FANDOM


  • Benjamin Kalama
  • Ralph Malaiakini
  • Scott Moorman
  • Patrick Woessner
  • Peter Hanchett
  • Sarah Joe

Real Names: Peter Hanchett, Benjamin Kalama, Ralph Malaiakini, Scott Moorman and Patrick Woessner
Nicknames: Benny (Benjamin)
Location: Hana, Hawaii
Date: February 11, 1979

BioEdit

Occupation: Fisherman (Ralph)
Date of Birth: Unrevealed
Height: Unrevealed
Weight: Unrevealed
Marital Status: Married (Benjamin)
Characteristics: Unrevealed

CaseEdit

Details: The town of Hana is located on the southeast shore of the Hawaiian island Maui. On February 11, 1979, five local men took the day off to go on a fishing trip in their seventeen-foot Boston whaler, the Sarah Joe. The men on the trip were thirty-eight-year-old Benjamin Kalama, twenty-seven-year-old Ralph Malaiakini, twenty-seven-year-old Scott Moorman, twenty-six-year-old Patrick Woessner, and thirty-one-year-old Peter Hanchett. They had been friends for several years. Between them, they had over fifty years of sea-going experience. Ralph earned his living as a professional fisherman. They left the harbor at around 10AM; the water was calm and it was a nice, clear day.
At 1PM, a freak wind swept in from the mountains. It was the first warning that a storm was about to strike. The changing of the wind direction concerned Peter's father, John Hanchett Sr. He and several others went to the shoreline to try and spot the boat and wave the fishermen in. However, they were unable to see the Sarah Joe. Within hours, the storm arrived in the area. Strong winds and crashing waves came with it. John went out into the middle of the storm to search for the boat. After several hours, he went back to shore without finding any traces of them.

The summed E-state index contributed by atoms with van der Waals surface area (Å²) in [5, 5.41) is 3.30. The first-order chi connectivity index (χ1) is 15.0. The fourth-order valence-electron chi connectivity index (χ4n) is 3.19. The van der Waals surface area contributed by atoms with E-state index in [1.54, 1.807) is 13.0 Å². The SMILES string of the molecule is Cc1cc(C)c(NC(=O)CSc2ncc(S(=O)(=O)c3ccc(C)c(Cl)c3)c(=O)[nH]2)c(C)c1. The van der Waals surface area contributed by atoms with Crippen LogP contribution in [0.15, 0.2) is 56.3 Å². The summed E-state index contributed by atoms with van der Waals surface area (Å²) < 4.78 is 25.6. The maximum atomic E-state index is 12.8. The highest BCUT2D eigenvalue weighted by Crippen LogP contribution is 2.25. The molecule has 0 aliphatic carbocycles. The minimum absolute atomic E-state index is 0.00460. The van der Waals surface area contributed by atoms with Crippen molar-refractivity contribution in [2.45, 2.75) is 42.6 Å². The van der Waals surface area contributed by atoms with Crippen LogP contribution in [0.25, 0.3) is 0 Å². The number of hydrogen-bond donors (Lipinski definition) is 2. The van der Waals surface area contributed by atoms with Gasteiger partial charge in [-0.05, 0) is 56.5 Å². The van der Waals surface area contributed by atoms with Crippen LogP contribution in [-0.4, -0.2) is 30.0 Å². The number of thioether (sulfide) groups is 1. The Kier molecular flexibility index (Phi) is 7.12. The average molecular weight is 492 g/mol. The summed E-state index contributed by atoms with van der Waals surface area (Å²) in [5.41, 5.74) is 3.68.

The next day, John returned to continue searching for the Sarah Joe. He was joined by marine biologist John Naughton; again, they came up empty. On the third day, Captain Jim Cushman of the Coast Guard continued the search for the Sarah Joe by helicopter and ship. The search expanded as the days passed. However, the searchers faced one major hurdle: the boat was the same color as the water that they were searching. Five days later, the search was officially suspended; a total of seventy-three thousand miles had been searched. No trace of the Sarah Joe or the five men was found.
During the following weeks, residents of Hana combed the nearby beaches, looking for the wreckage of the Sarah Joe. Finally, they gave up the search. However, they never gave up hope. To commemorate the tenth anniversary of the boat's disappearance, the family and friends of the missing sailors gathered on the pier where the five men departed. As time passed, it seemed as if memories were all that were left of the missing men and the Sarah Joe.
On September 9, 1988, the case of the Sarah Joe took a bizarre turn. On that day, John Naughton was on a wildlife expedition in the Marshall Islands, 2000 miles west of Maui. While near a deserted atoll called Taongi, he spotted a small boat that had washed onshore. Naughton and his crew landed on the atoll to examine the wreckage. They could see some of the registration numbers on the side of the boat which indicated that it had been registered in the Hawaiian Islands.